Simon, Seymour. 1987. Icebergs and Glaciers. New York: William Morrow and Company, Inc. ISBN: 0688061869
In this book, Seymour Simon begins with a simple snowflake and ends up with a glacier. Through simple paragraphs and detailed pictures, the reader discovers how a snowflake is one crystal that when joined together with many other snowflakes can create snow, which creates ice, which forms blocks of ice known as glaciers. After learning about the formation, the reader then finds out what happens with a glacier's movement, type, changes.
The book is twenty years old. In the last twenty years, much news has been made about global warming and the melting of ice caps and glaciers around the globe. With this new trend, a book written twenty years ago is outdated and archaic. However, this does not render the book totally useless. Its easily understandable text makes the book a great explanation for how glaciers are formed while Its simple sentences like "All glaciers move in both ways" are short sentences designed to keep scientific (and often complex) ideas simple for early students to not only read but also understand.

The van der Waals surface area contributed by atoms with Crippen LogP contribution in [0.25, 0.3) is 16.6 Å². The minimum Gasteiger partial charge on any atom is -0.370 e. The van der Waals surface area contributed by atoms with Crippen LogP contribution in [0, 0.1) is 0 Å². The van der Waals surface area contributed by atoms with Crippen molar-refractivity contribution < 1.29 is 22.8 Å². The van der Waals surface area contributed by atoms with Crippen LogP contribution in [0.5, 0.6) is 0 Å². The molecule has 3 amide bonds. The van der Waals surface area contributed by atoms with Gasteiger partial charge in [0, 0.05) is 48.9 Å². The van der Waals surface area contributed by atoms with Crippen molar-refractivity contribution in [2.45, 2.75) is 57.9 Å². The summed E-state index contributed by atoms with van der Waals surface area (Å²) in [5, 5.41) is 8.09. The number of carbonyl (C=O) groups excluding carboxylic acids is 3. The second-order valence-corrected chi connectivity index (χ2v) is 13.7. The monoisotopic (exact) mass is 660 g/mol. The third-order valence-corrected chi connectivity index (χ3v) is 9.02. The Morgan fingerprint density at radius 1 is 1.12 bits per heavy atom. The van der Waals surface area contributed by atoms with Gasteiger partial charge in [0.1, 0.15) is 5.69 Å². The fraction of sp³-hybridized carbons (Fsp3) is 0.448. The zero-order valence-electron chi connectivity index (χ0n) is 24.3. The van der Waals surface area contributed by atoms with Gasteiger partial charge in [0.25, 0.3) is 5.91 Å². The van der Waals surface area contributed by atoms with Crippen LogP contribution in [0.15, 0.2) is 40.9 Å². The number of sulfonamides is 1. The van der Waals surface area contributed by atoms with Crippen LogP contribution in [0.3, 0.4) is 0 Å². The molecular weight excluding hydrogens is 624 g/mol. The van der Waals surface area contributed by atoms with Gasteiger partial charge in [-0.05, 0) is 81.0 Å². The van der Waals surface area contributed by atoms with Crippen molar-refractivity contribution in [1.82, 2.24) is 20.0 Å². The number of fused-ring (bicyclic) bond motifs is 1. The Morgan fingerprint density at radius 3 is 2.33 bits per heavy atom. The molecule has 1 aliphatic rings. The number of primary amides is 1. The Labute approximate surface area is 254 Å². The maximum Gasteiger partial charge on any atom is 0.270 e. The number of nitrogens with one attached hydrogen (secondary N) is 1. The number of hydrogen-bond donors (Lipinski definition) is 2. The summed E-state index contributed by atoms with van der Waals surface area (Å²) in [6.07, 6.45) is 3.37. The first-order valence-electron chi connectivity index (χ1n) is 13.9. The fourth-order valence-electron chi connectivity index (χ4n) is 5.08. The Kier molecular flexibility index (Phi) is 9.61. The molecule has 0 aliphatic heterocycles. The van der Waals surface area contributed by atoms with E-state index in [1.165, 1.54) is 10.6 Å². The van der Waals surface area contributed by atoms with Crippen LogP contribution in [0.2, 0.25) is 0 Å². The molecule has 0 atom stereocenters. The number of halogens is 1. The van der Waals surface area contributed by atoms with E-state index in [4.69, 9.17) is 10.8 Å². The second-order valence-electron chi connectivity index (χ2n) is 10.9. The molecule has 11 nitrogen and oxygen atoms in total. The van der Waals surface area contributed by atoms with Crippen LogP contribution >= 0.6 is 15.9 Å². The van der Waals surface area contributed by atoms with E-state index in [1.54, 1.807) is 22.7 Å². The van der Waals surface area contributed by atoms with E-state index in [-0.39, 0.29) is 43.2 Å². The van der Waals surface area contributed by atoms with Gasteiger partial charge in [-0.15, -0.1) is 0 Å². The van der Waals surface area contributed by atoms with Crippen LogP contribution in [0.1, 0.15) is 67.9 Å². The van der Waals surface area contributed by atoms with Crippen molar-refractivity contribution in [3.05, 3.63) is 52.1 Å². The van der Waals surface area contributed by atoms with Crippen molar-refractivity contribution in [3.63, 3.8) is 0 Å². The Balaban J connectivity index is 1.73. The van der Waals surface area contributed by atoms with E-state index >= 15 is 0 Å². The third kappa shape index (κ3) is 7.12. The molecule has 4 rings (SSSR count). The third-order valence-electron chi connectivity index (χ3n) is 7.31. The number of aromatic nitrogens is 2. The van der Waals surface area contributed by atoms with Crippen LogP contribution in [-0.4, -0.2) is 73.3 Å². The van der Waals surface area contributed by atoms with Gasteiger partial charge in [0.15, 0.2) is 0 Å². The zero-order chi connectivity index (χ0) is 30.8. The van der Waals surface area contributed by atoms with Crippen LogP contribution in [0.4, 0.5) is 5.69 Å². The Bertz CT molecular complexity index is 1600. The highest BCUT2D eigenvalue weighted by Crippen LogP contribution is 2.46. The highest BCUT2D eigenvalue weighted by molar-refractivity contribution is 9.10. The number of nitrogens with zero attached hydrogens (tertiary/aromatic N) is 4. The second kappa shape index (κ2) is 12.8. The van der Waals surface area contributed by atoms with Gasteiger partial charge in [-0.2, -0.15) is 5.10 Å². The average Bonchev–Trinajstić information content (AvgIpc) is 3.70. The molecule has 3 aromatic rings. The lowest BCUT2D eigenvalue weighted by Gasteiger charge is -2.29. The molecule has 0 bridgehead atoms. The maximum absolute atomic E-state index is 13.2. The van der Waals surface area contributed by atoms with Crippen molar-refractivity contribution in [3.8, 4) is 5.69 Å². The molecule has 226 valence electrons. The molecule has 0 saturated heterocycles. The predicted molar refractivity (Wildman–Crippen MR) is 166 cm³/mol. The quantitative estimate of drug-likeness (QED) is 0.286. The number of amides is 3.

The pictures are vivid for the 1980s, but today's children are used to bolder and clearer pictures with the technology we have today. However, the choice of keeping the background all white adds to the glacier look as do the block letters, which give the feel of the blocks of ice.
Overall, while the book is clear, well-written, and informative ,the information presented is just outdated. In fact, I checked this book out from the library where I teach, and it's interesting to note that the book has only been checked out twice since 1990 according to the stamps in the back of the book. One of these dates in the last 17 years is the date when I checked it out! Perhaps this is a book that could be revised with today's facts and pictures from our new technology.
School Library Journal: "This one would almost be worth adding to collections for the spectacular illustrations alone, but Simon's lively and informative text makes the book even more impressive." Jonathan Betz-Zall, Sno-Isle Regional Library System, Marysville, Wash.
Because of the book's age, I don't know if it would be currently useful. However, if a class was discussing global warming and glaciers today, it would be interesting to compare it to the knowledge shared in this book to see how things have changed in twenty years.